• Phone: Believe it or not this is the one tool I wish people would use more. If a conversation will require more than 2 or 3 “back and forths”, phone is WAY more efficient than text. It’s also better for when issues get very detailed, or there is emotion involved. Often when using a cloud document or other tool, I like being on the phone with the person at the same time to discuss what we’re looking at. The phone’s main drawback is its immediacy, work doesn’t get done when you’re yammering on.
  • Face-to-Face: I love to collaborate on creative projects. I love it even more when its in a social environment. Often times in order for me to work past a blockage on a project, or to brainstorm a new one, I prefer to meet with a person. I am VERY opinionated that such meetings be respectful of a person’s time, so I don’t let my cell phone, iPad, computer, etc… be a distraction. I try to be completely there as much as possible, to get the most of this precious form of interaction. We’re all so busy these days that face to face time becomes a big commodity. I usually prefer to meet up at a coffee shop, since it’s usually more convenient to find a place halfway between the parties, and I also find it makes the interaction unique and a break from the normal routine.
  • ┬áSkype/Facetime/Google Hangout: I consider these different from the last two points since it’s a limited interaction. It’s halfway to face-to-face, since you get convey visual information and facial cues in real time – but users can also be doing other things in the background (split windows on a PC, building IKEA furniture, whatever). For this reason I don’t prefer to use it often, I primarily use it to keep in touch visually with family and friends who I can’t conveniently visit. I should note that I don’t use these types of tools much for my “day job”, which is odd considering most of my co-workers live in Canada.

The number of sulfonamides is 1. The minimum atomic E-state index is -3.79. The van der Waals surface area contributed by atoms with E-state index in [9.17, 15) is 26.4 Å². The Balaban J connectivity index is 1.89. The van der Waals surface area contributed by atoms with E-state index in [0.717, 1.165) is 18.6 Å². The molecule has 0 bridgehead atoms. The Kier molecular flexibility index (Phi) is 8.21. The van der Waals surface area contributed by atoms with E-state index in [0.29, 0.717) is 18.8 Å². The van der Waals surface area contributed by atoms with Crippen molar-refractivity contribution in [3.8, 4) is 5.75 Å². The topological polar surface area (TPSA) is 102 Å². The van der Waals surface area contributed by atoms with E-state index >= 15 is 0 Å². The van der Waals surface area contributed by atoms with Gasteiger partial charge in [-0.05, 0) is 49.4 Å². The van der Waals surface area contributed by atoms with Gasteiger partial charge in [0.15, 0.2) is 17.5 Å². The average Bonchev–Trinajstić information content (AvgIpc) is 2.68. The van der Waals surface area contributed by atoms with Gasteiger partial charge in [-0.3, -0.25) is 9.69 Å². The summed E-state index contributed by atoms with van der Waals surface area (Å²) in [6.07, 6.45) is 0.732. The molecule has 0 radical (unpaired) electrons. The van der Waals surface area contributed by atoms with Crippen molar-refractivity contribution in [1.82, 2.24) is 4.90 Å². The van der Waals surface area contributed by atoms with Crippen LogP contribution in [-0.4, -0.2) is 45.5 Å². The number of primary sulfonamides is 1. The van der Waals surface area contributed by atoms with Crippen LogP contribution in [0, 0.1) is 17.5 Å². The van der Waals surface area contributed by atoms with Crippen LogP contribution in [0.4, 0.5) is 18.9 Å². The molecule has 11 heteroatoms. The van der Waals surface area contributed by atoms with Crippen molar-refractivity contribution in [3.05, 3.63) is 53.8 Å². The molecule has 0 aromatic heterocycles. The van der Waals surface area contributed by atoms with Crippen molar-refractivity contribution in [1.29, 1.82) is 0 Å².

• Peer Groups/Meetups/Conventions: These are wonderful for making new contacts, getting outside influence on a project, and for holding face-to-face meetings. I try to attend them whenever possible, since they are an incredible breeding ground of new ideas, inspiration, and motivation for finishing projects. Every project I work on becomes instantly better as I grow from every interaction of this type. The only drawback to them is usually travel time & costs, and the collective time/scheduling commitment necessary. Meetups and other “micro-cons” where members are geographically near each other are one of the great resources you can have since they are perfect for building strong networks of trust and often friendship.
  • The Infamous To-Do List: As much as I use all these fancy tools and interactions, my go-to technique for project management is putting pen to paper for a good old-fashioned to-do list. I will often make a list for each day (either early in the am or the night before) on everything I want to accomplish across my projects/responsibilities/desires so that I don’t lose sight of important deadlines. I won’t lie and say I keep those those tasks rigidly, since many times new issues will crop up and demand my attention – but I find the pen and pad a huge resource that’s become second nature. No amount of tools seem to tear me from this practice (and believe me I’ve tried)

Anyway, hope this insight is useful.